The prognosis for the survival of wildlife in Africa, therefore, is dismal. I predict that, IF NO MANAGEMENT CHANGE-OF-DIRECTION TAKES PLACE, the broad-based African wildlife heritage that we enjoy today will disappear during the next fifty years.

But this need not happen. Africa’s wildlife can survive. But it will only do so if society can be persuaded to make some radical changes to its current way of thinking about wildlife and its management.

One of mankind’s stated reasons for maintaining species diversity is that the more extinctions that occur the harder will it be for our own species to survive in the years ahead. “Nobody knows,” the litany laments, “what potential benefits man loses when a species passes into oblivion. ALL species, therefore, should be protected because we never know when man will have to use them for his own survival.” Most people holding these views, however, are not prepared to accept that the time is NOW right for Africa’s people to start ‘using’ wild animals for their own survival.

The next fifty years will show human populations in Africa reaching numerical levels that were never dreamed of in colonial times. Very soon there will be wide-spread and general states of absolute poverty and starvation that, until now, have only been occasionally manifest in isolated pockets of the continent. We have little time left, therefore, to establish truly symbiotic relationships between national park administrations and their immediate human neighbours.

The time has come for Africa to start using its wildlife as a-wild-product-of-the-land in the interests of its people – and thus to ensure that both rural human communities AND wildlife survive. This, per force, means the sustainable consumptive-use of wildlife in our national parks – with a large proportion of the revenue derived therefrom going to the national parks’ immediate neighbour communities.

Note: Those who are opposed to man’s consumptive use of wild animals, especially in national parks, state that proceeds from tourism can provide a national park’s neighbour-communities with enough financial benefits to stop them poaching. This is not true. Financial returns from tourism cannot compete with what the rural people can get from selling ivory or rhino horn on the black market – but monies generated from the sustainable consumptive-use of wild animals can TOTALLY out-compete the black market. For example, a few years ago the sale of just nine SURPLUS white rhino bulls in hunting packages, in South Africa’s Pilanesberg National Park, brought in more revenue than was earned from 57 000 ordinary game-viewing tourists that same year.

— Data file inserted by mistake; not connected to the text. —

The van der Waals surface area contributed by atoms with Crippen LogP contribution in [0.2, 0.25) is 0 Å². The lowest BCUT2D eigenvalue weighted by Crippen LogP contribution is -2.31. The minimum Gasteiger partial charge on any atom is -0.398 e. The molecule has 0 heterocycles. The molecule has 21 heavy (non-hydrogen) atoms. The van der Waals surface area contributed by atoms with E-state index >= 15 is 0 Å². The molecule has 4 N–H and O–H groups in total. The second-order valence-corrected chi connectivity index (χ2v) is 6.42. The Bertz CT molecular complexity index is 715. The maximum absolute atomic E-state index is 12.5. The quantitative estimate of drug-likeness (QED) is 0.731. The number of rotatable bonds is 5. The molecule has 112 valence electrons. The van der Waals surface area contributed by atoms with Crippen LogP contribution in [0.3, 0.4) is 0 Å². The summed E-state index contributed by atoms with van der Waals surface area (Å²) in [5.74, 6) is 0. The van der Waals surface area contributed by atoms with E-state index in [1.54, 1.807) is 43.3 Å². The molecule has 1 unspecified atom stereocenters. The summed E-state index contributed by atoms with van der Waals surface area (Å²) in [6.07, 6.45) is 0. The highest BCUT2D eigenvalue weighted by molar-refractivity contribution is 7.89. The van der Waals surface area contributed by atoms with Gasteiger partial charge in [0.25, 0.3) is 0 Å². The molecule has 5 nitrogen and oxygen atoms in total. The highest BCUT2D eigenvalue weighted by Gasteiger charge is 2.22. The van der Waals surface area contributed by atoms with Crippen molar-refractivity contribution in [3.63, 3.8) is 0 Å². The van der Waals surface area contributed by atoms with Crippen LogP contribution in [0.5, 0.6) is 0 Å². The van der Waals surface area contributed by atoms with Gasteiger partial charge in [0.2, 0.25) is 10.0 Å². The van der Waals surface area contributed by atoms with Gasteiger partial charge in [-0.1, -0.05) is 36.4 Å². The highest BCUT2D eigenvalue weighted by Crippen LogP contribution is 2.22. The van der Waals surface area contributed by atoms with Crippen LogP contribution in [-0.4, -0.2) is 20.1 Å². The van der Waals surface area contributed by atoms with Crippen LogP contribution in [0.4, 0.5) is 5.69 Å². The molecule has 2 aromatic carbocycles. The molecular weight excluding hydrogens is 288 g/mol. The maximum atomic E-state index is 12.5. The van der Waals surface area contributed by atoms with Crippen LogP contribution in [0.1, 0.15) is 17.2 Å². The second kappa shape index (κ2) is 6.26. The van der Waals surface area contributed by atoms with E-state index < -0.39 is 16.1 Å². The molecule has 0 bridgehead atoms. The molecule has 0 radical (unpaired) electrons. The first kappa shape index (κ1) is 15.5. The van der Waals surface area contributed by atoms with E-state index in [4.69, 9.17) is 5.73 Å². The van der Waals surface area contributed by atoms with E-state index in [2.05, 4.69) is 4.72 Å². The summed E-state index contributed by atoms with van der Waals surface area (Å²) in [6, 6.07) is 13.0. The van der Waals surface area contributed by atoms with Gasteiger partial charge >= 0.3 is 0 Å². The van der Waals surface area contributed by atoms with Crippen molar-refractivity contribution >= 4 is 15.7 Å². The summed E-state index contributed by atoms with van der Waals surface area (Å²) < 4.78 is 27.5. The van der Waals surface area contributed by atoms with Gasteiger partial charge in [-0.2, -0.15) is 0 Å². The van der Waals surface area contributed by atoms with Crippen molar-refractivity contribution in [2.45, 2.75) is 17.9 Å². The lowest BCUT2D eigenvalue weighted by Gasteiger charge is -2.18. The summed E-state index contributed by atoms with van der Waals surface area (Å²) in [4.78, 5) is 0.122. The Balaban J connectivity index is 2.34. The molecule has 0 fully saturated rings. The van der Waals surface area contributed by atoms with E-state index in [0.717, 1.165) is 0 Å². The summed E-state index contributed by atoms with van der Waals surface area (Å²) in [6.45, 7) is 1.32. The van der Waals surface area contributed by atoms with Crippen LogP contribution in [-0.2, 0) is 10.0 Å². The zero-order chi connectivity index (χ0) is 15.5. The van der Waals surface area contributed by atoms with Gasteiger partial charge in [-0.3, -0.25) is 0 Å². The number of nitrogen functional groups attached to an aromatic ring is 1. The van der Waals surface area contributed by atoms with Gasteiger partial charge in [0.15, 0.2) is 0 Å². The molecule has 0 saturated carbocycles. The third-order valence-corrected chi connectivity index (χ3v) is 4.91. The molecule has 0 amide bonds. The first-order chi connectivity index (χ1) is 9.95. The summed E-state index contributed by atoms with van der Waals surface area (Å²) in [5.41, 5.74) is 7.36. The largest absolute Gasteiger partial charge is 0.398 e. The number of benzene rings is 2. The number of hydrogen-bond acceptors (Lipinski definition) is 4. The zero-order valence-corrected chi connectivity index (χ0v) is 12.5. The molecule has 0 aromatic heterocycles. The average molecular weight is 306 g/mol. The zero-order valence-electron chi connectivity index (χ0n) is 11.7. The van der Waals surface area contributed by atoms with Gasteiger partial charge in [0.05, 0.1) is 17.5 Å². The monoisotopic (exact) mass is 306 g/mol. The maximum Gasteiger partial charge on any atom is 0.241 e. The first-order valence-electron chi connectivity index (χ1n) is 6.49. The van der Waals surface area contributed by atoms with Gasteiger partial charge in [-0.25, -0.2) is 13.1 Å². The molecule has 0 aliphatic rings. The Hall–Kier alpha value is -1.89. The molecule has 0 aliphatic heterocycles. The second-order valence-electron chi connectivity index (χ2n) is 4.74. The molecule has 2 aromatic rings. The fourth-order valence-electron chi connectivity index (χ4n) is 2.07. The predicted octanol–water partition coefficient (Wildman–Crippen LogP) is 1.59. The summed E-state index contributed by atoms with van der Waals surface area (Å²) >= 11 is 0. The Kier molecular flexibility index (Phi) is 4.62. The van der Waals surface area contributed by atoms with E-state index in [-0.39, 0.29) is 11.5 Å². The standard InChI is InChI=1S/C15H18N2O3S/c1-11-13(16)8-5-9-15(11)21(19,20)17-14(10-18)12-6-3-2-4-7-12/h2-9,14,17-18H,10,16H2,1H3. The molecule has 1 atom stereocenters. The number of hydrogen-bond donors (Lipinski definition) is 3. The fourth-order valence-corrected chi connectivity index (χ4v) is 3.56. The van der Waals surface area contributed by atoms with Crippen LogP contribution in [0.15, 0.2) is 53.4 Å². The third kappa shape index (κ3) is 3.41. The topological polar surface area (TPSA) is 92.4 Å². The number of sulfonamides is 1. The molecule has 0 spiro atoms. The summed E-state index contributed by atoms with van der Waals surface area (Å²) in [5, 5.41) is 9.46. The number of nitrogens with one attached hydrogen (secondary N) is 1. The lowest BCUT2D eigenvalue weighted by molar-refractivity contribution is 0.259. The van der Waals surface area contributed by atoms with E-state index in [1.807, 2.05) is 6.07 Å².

Many national parks in Africa can sustainably carry several thousand elephants; and most elephant herds need be culled at a rate of ‘about’ 7 percent per annum - or 70 animals per thousand. Of these 15 will be adult bulls which have traditionally be culled by national park game rangers. Instead of just culling them these bulls could be taken off by high-fee-paying-hunters under the supervision of the rangers. Each elephant could command a trophy fee of at least US $ 5000. In addition a US $ 1 000 per day fee could be charged for a minimum twenty-one-day safari.

It is my contention that the “trophy fee” should be renamed a “community levy” -which monies should be promised to the local community IF its members stopped poaching. Furthermore, they should be promised the community levies on ALL of the elephant bulls on each year’s annual culling quota. In game reserves like South Africa’s Kruger, Zimbabwe’s Hwange, and in Botswana’s north-western areas, the sustainable elephant population is something like 5000 in each case. That means, in each case, the community levies from 75 elephant bulls could be offered to the neighbouring communities every year. It also means that US $ 375 000 would be earned by each of these communities - every year - IF they stopped poaching.